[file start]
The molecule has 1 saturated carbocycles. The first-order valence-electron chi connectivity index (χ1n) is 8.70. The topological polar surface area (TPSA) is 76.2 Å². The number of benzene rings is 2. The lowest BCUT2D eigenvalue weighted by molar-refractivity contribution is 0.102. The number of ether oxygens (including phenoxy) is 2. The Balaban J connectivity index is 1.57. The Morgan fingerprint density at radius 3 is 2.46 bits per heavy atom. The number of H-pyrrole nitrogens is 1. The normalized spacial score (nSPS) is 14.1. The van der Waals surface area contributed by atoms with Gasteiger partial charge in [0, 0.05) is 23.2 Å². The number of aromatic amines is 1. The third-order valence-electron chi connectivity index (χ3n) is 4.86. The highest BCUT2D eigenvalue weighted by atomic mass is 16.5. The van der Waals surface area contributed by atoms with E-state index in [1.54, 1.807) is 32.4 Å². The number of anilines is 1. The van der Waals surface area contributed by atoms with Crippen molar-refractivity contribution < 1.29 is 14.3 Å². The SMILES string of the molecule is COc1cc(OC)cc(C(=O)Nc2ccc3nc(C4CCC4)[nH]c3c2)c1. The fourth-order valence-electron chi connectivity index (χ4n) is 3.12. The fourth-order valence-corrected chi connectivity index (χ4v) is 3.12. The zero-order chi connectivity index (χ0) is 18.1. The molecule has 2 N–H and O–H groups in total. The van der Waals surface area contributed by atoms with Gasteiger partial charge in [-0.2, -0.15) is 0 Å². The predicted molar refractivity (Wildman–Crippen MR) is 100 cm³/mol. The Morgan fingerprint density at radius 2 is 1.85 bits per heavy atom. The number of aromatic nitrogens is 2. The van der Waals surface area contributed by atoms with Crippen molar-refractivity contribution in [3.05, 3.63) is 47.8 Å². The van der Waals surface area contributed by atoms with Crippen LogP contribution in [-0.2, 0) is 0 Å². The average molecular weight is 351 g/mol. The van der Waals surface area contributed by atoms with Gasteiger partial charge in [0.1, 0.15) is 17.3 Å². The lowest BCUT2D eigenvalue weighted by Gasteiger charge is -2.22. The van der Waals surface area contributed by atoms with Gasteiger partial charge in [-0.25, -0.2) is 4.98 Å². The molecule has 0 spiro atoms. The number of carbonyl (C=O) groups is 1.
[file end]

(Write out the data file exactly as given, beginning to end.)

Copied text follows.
The molecule has 1 saturated carbocycles. The first-order valence-electron chi connectivity index (χ1n) is 8.70. The topological polar surface area (TPSA) is 76.2 Å². The number of benzene rings is 2. The lowest BCUT2D eigenvalue weighted by molar-refractivity contribution is 0.102. The number of ether oxygens (including phenoxy) is 2. The Balaban J connectivity index is 1.57. The Morgan fingerprint density at radius 3 is 2.46 bits per heavy atom. The number of H-pyrrole nitrogens is 1. The normalized spacial score (nSPS) is 14.1. The van der Waals surface area contributed by atoms with Gasteiger partial charge in [0, 0.05) is 23.2 Å². The number of aromatic amines is 1. The third-order valence-electron chi connectivity index (χ3n) is 4.86. The highest BCUT2D eigenvalue weighted by atomic mass is 16.5. The van der Waals surface area contributed by atoms with E-state index in [1.54, 1.807) is 32.4 Å². The number of anilines is 1. The van der Waals surface area contributed by atoms with Crippen molar-refractivity contribution < 1.29 is 14.3 Å². The SMILES string of the molecule is COc1cc(OC)cc(C(=O)Nc2ccc3nc(C4CCC4)[nH]c3c2)c1. The fourth-order valence-electron chi connectivity index (χ4n) is 3.12. The fourth-order valence-corrected chi connectivity index (χ4v) is 3.12. The zero-order chi connectivity index (χ0) is 18.1. The molecule has 2 N–H and O–H groups in total. The van der Waals surface area contributed by atoms with Gasteiger partial charge in [-0.2, -0.15) is 0 Å². The predicted molar refractivity (Wildman–Crippen MR) is 100 cm³/mol. The Morgan fingerprint density at radius 2 is 1.85 bits per heavy atom. The number of aromatic nitrogens is 2. The van der Waals surface area contributed by atoms with Crippen molar-refractivity contribution in [3.05, 3.63) is 47.8 Å². The van der Waals surface area contributed by atoms with Crippen LogP contribution in [-0.2, 0) is 0 Å². The average molecular weight is 351 g/mol. The van der Waals surface area contributed by atoms with Gasteiger partial charge in [0.1, 0.15) is 17.3 Å². The lowest BCUT2D eigenvalue weighted by Gasteiger charge is -2.22. The van der Waals surface area contributed by atoms with Gasteiger partial charge in [-0.25, -0.2) is 4.98 Å². The molecule has 0 spiro atoms. The number of carbonyl (C=O) groups is 1.